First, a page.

WINDHOEK City Police chief Abraham Kanime said the biggest challenge facing law enforcement in the capital is community members who disregard the rule of law.
Kanime stressed that it is the community that creates an avenue for crime to thrive in the capital.
Speaking on Desert Radio yesterday, Kanime called members of the community to desist from buying stolen goods.
“In terms of crime in our community, when it comes to housebreaking and theft, and the items that are stolen from the houses, they are being sold within the community.
“The challenge there is that it is the community that is creating a market. And on robberies, in most cases the targets are cash-in-transit vehicles or businesses with huge amounts of money. Still the problem is all those opportunities are created by the community,” Kanime said.
Human behaviour also threatens road safety in the city, he said.
“If we move to road safety, it’s clear what is expected from us, like don’t drink and drive, don’t use a cellphone [while driving], and don’t speed. But we are still doing it. The same applies to the by-laws.
“The attitude of our community to disregard the rule of law is the main challenge.
If the community obeys the rules set on each area of our livelihood, I tell you that we don’t even need to spend much on that,” he said.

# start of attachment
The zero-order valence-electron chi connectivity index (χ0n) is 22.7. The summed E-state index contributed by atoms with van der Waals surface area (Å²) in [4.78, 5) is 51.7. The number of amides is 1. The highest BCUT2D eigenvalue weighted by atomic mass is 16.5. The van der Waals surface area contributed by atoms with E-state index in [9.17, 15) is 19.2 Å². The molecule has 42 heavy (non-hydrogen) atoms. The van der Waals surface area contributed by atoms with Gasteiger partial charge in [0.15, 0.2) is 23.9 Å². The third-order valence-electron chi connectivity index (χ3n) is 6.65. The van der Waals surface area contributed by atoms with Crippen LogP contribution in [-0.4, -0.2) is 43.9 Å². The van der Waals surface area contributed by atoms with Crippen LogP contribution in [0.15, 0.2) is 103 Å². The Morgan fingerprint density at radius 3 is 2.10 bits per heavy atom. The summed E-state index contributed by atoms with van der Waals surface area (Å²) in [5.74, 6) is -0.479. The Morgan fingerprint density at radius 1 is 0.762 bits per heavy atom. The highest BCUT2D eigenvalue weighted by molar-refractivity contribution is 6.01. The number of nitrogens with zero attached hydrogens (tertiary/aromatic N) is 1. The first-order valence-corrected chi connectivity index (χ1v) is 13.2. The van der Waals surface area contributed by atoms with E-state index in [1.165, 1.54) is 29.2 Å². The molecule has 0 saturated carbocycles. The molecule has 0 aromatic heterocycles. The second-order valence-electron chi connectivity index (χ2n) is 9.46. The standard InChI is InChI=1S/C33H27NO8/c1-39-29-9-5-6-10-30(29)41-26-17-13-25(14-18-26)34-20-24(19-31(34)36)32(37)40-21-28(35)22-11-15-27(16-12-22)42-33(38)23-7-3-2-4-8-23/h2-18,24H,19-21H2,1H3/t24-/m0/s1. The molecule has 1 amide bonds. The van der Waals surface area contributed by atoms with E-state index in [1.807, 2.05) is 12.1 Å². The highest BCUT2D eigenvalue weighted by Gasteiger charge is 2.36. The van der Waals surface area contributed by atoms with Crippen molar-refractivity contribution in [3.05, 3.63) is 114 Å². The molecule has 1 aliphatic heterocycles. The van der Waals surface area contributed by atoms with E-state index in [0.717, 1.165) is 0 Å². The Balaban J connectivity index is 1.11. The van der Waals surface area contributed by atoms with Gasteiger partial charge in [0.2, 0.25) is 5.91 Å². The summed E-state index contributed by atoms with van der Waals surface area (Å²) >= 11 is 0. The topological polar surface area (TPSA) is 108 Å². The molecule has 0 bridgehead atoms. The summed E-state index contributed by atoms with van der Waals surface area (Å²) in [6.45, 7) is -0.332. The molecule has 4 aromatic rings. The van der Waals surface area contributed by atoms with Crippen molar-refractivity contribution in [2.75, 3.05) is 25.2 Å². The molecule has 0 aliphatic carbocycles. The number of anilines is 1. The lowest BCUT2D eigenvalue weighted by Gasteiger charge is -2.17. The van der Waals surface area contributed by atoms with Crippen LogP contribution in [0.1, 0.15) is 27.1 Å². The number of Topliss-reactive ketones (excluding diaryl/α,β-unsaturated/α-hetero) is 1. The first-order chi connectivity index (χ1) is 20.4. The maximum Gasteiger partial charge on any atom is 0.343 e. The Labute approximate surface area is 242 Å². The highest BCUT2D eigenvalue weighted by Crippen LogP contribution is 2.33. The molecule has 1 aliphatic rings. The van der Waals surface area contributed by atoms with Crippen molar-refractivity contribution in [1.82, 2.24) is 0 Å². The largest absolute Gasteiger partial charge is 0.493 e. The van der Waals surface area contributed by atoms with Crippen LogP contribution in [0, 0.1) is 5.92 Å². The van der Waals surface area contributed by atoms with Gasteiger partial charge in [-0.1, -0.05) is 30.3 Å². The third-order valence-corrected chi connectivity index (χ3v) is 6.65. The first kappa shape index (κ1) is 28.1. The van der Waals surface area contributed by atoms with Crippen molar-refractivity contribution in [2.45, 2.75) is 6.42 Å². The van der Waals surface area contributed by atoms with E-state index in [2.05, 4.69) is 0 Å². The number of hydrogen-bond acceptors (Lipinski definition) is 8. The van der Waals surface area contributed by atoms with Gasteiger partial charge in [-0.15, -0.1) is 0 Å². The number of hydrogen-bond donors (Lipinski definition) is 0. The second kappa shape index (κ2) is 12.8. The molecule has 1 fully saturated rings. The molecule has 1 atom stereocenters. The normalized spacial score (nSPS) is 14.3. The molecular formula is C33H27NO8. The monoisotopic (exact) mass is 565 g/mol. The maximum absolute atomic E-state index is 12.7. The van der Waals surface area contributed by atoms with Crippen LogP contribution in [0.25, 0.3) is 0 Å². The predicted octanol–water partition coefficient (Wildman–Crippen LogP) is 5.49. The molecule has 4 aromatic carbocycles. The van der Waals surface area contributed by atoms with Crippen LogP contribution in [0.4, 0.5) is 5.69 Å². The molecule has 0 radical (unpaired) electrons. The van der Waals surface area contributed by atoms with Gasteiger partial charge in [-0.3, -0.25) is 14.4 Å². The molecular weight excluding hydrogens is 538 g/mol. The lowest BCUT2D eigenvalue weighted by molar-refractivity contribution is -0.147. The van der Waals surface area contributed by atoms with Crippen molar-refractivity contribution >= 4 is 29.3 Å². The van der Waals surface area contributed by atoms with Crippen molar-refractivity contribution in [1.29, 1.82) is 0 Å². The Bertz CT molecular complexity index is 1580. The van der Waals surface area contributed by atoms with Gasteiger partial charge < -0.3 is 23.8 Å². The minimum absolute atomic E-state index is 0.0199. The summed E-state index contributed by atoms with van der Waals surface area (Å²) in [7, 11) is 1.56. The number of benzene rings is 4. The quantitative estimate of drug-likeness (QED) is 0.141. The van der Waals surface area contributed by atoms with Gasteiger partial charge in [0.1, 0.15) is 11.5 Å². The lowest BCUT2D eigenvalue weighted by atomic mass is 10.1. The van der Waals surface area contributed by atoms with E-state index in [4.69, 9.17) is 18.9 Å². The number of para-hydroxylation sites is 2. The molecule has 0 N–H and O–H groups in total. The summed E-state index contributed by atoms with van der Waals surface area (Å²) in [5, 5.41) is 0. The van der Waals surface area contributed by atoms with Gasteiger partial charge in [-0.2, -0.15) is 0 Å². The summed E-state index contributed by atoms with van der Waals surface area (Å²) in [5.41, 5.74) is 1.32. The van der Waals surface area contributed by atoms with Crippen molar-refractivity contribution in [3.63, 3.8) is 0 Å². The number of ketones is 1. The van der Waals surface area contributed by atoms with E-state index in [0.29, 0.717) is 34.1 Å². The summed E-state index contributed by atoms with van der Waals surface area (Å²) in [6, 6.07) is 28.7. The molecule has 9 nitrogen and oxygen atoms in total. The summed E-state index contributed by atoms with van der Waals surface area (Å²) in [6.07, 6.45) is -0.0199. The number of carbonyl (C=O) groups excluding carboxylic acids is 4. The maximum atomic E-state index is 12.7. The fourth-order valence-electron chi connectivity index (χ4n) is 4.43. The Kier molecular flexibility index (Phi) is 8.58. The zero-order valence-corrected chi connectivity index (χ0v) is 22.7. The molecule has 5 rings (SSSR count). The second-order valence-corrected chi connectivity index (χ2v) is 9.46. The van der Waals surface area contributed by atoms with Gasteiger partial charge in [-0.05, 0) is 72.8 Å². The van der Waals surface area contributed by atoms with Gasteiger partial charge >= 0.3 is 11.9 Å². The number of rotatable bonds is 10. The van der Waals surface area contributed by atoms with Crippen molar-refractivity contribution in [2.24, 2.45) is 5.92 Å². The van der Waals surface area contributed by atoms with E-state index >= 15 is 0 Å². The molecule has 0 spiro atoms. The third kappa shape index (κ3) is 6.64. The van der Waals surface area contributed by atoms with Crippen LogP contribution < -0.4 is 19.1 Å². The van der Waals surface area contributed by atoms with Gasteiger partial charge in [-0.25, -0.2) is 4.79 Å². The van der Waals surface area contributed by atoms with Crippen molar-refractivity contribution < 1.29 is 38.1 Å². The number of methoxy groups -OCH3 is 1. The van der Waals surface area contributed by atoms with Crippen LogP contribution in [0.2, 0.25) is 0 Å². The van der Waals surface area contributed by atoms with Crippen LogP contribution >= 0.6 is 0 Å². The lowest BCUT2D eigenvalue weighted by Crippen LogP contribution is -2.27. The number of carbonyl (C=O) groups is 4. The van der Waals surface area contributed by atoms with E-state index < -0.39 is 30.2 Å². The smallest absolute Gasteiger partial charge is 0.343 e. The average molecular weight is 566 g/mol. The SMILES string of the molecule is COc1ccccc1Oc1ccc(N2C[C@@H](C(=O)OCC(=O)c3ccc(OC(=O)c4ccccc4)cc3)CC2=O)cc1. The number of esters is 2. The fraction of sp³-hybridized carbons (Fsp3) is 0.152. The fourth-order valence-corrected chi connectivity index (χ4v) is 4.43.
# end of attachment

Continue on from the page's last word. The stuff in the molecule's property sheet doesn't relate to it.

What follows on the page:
Kanime warned that the city police have resolved to go after drivers who disregard traffic rules by jumping red lights.
He said the police are using CCTV cameras at busy intersections across the city to photograph vehicles that are driven through red lights. Officers in the monitoring centre take note of number plates and prepare fines, he said.
“What I want to tell the people is that we have moved to the area of technology in dealing with those skipping red robots,” he said.
The campaign is being carried out during the day at some of the busiest intersections in efforts to prevent serious accidents, he said.
Drunken driving is also a major concern for the police.
Kanime said the city police have resolved to conduct random breath testing on the city’s roads.
“The strategy in 2023 and on a daily basis is once you’re stopped by a police officer, you should be tested irrespective of the time of the day.
Previously, we were only doing it after an accident but now we will do it randomly,” he said.
Kanime also expressed concern about the high rate of gender-based violence (GBV) in Windhoek.
“GBV is one of the areas that concerns us the most.
We have a dedicated team that focuses on GBV, mostly giving support and linking up the victims with those who have responsibilities, like the health ministry and the gender equality ministry,” he said.
The city police last year launched a programme meant to cement good relationships with the community to detect incidents of GBV before they occur.
“We rely on the community to help us fight GBV. And at this point in time, it has reached a high level.
Therefore, we’re encouraging members of the public to report any sign of poor relationship or family breakdown to the police, so we can intervene [proactively],” he said.